Satisfyingly weighty, Mechanics of Materials contains a multitude of worked examples and theoretical concepts. Not for the total beginner, it assumes an understanding of statics, with the first chapter covering introductory material. The structure is logical and each chapter introduces new core models and ideas that rely on the comprehension of previous chapters. The book also doubles as a reference text for those already acquainted with the basic theories.
The text's main objectives, as detailed in the preface, are to develop the engineering student's ability to analyse a given problem in a simple and logical manner and to apply a few fundamental and well-understood principles to its solution.
The text is clearly laid out, with relevant free-body diagrams detailing problems and examples, aiming to provide the reader and future engineer with the means of analysing and designing various machines and load-bearing structures. For example, the first four chapters are devoted to the analysis of the stresses and of the corresponding deformations in various structural members.
Diagrams are notably more detailed than most lecture material; the explanatory drawings greatly aid clarity. They help the reader to understand the superposition of loadings and the resulting stresses and deformations. This is vital, as it is often a student's inability to visualise a problem, rather than an inability to carry out the analysis, that prevents progress.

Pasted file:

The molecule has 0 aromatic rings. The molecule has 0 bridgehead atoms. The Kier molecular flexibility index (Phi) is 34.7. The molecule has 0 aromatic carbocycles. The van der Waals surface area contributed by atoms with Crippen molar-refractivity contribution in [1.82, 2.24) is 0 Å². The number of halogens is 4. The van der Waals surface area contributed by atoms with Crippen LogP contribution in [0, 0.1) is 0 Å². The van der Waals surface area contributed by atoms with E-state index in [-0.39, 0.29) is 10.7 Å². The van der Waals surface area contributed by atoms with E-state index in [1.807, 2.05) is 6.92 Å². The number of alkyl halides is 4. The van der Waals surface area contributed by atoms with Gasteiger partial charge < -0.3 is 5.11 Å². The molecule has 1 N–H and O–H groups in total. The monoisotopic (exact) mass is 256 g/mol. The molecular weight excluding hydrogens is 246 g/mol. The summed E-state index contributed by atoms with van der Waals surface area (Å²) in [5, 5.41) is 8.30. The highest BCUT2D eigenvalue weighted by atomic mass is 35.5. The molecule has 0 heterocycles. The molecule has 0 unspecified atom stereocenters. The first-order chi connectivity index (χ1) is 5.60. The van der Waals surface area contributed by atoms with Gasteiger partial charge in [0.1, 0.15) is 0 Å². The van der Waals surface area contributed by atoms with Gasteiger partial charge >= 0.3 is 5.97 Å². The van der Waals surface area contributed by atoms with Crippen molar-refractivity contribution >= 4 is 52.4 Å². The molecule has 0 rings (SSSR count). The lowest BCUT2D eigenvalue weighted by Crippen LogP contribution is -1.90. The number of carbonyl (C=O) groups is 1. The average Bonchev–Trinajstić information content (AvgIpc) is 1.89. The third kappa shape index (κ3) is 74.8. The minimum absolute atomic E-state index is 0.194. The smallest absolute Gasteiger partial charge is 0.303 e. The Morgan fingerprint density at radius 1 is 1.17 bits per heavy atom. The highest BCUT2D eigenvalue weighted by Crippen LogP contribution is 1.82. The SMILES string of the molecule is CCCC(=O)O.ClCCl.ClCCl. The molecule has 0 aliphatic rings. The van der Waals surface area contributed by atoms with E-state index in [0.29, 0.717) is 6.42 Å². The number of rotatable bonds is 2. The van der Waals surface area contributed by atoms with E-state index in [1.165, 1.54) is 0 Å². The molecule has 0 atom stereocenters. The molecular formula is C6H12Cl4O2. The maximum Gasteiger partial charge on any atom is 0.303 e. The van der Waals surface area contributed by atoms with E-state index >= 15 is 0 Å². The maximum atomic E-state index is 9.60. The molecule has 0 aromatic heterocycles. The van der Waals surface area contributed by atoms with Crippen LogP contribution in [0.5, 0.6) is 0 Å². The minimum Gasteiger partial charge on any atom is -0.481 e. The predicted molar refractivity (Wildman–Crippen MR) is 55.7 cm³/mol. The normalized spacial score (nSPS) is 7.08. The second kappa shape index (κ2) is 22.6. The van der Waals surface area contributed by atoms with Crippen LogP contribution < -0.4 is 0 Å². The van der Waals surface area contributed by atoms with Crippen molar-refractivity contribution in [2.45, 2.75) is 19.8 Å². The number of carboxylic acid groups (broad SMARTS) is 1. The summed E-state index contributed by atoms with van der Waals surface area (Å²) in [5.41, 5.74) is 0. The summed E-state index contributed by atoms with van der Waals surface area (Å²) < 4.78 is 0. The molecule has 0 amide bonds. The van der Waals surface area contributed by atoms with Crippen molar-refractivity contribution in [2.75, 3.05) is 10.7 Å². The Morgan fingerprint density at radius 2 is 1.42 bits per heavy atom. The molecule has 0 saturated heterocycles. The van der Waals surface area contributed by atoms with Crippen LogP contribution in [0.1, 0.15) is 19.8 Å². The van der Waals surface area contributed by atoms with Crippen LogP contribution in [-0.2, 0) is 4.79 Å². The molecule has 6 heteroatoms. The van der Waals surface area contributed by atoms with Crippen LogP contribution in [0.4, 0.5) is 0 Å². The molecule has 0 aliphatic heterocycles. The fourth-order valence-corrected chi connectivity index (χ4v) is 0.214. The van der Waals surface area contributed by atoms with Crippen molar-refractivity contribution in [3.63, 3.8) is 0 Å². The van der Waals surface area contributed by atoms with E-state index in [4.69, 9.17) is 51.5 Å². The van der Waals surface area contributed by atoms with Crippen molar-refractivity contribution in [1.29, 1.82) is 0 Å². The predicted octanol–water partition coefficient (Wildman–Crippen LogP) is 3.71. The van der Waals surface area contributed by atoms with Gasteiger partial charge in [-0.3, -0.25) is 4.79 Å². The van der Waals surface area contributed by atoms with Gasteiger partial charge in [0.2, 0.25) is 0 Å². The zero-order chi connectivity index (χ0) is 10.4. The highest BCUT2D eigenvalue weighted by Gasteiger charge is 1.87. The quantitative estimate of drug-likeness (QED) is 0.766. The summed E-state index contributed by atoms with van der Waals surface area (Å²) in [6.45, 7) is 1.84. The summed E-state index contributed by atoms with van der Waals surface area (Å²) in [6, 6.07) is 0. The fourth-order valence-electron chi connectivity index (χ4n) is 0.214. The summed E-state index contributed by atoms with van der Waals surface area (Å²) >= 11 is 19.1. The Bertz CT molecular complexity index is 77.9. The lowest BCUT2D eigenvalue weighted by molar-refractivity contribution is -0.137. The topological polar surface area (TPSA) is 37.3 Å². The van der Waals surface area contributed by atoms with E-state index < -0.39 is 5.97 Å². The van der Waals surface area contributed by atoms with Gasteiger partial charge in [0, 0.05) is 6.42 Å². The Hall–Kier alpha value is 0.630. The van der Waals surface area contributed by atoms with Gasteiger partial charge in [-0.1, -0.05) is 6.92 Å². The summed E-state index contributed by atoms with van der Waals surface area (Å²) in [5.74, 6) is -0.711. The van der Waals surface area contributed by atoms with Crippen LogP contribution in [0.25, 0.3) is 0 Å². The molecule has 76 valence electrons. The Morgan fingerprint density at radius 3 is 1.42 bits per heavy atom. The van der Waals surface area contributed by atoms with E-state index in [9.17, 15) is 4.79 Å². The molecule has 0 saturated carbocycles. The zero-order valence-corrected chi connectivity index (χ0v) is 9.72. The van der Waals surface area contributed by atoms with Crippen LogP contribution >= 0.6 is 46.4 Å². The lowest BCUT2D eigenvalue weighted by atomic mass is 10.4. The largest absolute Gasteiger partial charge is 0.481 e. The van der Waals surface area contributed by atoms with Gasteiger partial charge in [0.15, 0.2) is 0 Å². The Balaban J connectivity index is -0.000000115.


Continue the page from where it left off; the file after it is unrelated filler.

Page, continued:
There is a useful review and summary section at the end of each chapter, supplemented with a set of review problems (answers in the back), as well as computer problems to be solved with the aid of student-compiled programs.
Mechanics of Materials explains difficult concepts concisely and introduces them as it progresses, which makes it useful for an engineering student in any year of study and in several disciplines, be it materials, structural mechanics or mechanics of materials and solids. When these complicated topics are explored, the text refers back to previous chapters in which relevant core techniques have been taught. This cross-referencing allows the reader to use the text more completely and effectively.
Examples are challenging (with problems ordered in increasing difficulty), but with sufficient rigour most examples are solvable. As a supplement to lecture courses and a reference guide it is highly recommended, and commended for its thorough and accurate style. It is not, however, a direct replacement for lecture material; more a very useful companion.
Who is it for? Engineering undergraduates studying any aspect of materials, mechanics of solids and structural mechanics.
Presentation: Detailed, accurate and clear. Accompanied by several supplemental resources, including an instructor's solutions manual as well as McGraw-Hill's ARIS, a complete online learning tutorial, and Hands-On Mechanics, a teaching resource for lecturers. Would you recommend it? If practice or extra explanation is needed on any aspect of material covered in lectures then this text is an invaluable resource.
Mechanics of Materials – SI version
Authors: Ferdinand P. Beer, E. Russell Johnston Jr, John T. DeWolf and David F. Mazurek